Martin Luther King Jr. begins his “Letter from Birmingham Jail”, “MY DEAR FELLOW CLERGYMEN.” He sets up his discourse giving the clergy a clear understanding of his scope of influence. He sets up his credibility as a leader and demands respect by gently explaining that he is the “president of the Southern Christian Leadership Conference, an organization operating in every southern state, with headquarters in Atlanta, Georgia. We have some eighty-five affiliated organizations across the South, and one of them is the Alabama Christian Movement for Human Rights”. He then likens his role in the region to the Apostle Paul and declares that he has a “gospel of freedom”. He uses a metaphor that the clergy can clearly understand.


Next, he gives the antithesis, “Injustice anywhere is a threat to justice everywhere”. Using this powerful craft of language, he gives another antithesis, “Whatever affects one directly, affects all indirectly.” (Unknowingly, Martin Luther King was honing in on his skills as an effective communicator which would later benefit his “I Have a Dream” speech.) Yes, King had a lot of time to formulate his thoughts. He, almost in a humorous tone, mentions later in his letter, “what else can one do when he is alone in a narrow jail cell, other than write long letters, think long thoughts, and pray long prayers?”


Martin Luther King Jr. used his time in prison wisely as did the imprisoned Apostle Paul who wrote many letters to the churches. King was an example of the spirit in African Americans. He possessed fortitude in the midst of tragedy. His letter praises the spirit of all African Americans throughout.


After setting up his discourse as to what his mission is, King informs the clergy of the four steps of his campaign: “collection of the facts to determine whether injustices exist; negotiation; self-purification; and direct action.” He makes it clear to them that the Birmingham merchants were not willing to negotiate. “The city’s white power structure left the Negro community with no alternative.” This apathy toward the civil rights of African Americans was very common, especially in the south. Whites did not want to listen to what the black community had to say. Blacks were to be considered as being invisible. So King believed that non-violent tension was needed in order to wake up the collective wrong thinking of the day. He wanted for his actions to spark healthy dialogue resulting in equal rights for African Americans.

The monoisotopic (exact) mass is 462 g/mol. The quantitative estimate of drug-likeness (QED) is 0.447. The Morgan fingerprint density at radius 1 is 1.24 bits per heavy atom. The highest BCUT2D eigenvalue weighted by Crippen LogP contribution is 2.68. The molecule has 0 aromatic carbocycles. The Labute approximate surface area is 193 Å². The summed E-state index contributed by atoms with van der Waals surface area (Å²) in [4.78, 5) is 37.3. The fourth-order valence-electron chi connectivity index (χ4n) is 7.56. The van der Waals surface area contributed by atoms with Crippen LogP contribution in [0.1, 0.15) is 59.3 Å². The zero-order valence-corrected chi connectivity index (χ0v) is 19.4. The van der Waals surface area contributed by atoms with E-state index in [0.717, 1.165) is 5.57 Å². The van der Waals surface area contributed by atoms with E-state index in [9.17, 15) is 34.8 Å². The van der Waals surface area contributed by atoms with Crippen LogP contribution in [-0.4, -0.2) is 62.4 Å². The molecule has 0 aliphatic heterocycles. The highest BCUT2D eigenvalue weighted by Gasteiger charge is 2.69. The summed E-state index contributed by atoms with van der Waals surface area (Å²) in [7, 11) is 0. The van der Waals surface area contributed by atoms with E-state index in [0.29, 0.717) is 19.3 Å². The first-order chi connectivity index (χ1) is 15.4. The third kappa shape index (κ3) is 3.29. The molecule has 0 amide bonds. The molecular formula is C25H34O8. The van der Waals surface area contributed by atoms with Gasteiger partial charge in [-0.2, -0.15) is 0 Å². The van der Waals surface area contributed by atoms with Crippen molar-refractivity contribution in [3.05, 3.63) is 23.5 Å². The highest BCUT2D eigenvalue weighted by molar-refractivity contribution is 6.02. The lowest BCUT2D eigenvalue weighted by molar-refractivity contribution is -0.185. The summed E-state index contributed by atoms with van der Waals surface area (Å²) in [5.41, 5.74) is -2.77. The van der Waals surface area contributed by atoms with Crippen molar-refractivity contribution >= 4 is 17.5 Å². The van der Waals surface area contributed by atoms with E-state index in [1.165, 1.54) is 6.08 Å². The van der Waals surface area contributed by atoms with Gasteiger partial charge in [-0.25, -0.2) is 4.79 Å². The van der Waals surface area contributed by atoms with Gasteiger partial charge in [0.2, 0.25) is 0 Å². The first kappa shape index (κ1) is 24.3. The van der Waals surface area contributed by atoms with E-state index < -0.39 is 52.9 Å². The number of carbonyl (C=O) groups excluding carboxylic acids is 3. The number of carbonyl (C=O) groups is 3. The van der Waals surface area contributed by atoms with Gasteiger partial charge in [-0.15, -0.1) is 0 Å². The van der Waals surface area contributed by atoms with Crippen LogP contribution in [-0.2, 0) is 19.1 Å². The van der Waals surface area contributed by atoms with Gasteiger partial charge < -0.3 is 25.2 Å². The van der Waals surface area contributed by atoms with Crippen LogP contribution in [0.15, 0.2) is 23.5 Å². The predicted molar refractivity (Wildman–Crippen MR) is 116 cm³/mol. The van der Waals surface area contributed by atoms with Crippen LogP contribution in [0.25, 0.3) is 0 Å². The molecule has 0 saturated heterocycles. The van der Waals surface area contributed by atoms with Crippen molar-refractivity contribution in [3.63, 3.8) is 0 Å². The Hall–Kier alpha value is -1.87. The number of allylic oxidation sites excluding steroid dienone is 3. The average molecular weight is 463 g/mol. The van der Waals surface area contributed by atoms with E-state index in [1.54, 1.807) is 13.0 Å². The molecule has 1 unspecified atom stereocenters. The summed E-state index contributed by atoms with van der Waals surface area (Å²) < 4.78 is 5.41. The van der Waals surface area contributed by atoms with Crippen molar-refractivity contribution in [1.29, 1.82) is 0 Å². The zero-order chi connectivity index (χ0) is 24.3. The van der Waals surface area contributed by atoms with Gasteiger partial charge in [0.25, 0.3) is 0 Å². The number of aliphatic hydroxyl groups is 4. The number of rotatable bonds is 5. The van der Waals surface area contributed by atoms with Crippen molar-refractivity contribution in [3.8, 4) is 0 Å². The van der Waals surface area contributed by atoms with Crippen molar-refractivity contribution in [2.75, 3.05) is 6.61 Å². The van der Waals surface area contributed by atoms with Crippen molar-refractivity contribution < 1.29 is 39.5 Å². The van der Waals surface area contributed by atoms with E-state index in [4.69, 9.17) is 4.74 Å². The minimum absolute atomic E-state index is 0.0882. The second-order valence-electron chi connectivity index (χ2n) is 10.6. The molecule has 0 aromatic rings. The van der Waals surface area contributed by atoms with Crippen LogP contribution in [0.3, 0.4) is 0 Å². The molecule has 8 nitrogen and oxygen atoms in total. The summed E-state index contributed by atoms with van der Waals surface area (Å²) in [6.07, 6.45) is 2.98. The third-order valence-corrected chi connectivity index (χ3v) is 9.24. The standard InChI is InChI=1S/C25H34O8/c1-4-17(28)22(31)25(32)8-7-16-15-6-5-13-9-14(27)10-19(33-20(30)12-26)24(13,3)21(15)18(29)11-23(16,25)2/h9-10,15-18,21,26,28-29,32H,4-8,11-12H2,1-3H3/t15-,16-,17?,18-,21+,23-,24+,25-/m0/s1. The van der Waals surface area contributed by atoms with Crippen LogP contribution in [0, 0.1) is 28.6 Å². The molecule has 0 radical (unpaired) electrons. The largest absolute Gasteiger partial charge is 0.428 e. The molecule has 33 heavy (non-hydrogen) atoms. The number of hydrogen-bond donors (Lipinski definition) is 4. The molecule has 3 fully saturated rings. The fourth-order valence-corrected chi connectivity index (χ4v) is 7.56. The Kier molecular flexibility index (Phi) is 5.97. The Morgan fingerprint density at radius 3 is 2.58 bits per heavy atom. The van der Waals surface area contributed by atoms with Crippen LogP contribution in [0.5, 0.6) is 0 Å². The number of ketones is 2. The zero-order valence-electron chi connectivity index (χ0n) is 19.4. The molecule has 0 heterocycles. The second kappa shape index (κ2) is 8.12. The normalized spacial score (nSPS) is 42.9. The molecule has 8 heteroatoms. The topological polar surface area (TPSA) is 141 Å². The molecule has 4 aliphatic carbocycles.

Martin Luther King quickly shifts the tone of his letter. A rapid pace begins to take over. It’s as if the beginning of his letter was strictly business-like. However, it takes a passionate turn and his righteous anger spills out onto the pages using the language tactic of repetition. But before giving his series of “when” scenarios, he throws in another antithesis, “justice too long delayed is justice denied”. King’s series of repetitions contain phrases such as “when you have seen vicious mobs lynch your mothers and fathers”, “when you have seen hate-filled policemen curse, kick, and even kill your black brothers and sisters”, “when your first name becomes ‘nigger’”, “when you are forever fighting a degenerating sense of ‘nobodiness’”. He tries to let this group of white clergymen see what it is like to live from the eyes of an African American.


After this section of the letter, he transitions by using yet another antithesis as he quotes St. Augustine, “an unjust law is no law at all”. The next portion of his letter takes on a political tone. He explains what a “just” law is and what an “unjust” law is. There is no doubt that the southern states during this time in history were clearly acting unconstitutionally. King mentions the “First-Amendment privilege of peaceful assembly and protest.” He gives political and biblical justifications for breaking unjust laws. He even refers to the fact that Hitler operated under “legal” German law. His political thesis was that segregation was unconstitutional and demanded to be dealt with. “We bring it out in the open, where it can be seen and dealt with. Like a boil that can never be cured so long as it is covered up but must be opened with all its ugliness to the natural medicines of air and light, injustice must be exposed, with all the tension its exposure creates.”


Martin Luther King Jr. shifts his focus and then becomes apostolic in his writing. He addresses the flaws of the white church as a whole. He begins with, “I had hoped that the white moderate would see this need.” The sad part of the church in that part of history was that it ignored the civil rights issue. Using biblical theology of obeying the law of the land and the separation of the sacred and secular, it made it easy for the church to not get involved. King accused the church as being socially neglectful and afraid of being nonconformist. He proposed a return to the philosophy and doctrine of the early church. “In those days the church was not merely a thermometer that recorded the ideas and principals of popular opinion; it was a thermostat that transformed the mores of society.”


You see, Martin Luther King Jr. confessed that it was the white moderates who were the greatest enemy to the Civil Rights cause. He even went so far as to saying that it was not the White Citizen’s Counselor or the Ku Klux Klan that posed the greatest threat. “The white moderate, who is more devoted to ‘order’ than to justice; who prefers a negative peace which is the absence of tension to a positive peace which is the presence of justice; who constantly says, ‘I agree with you in the goal you seek, but I cannot agree in your methods of direct action’;”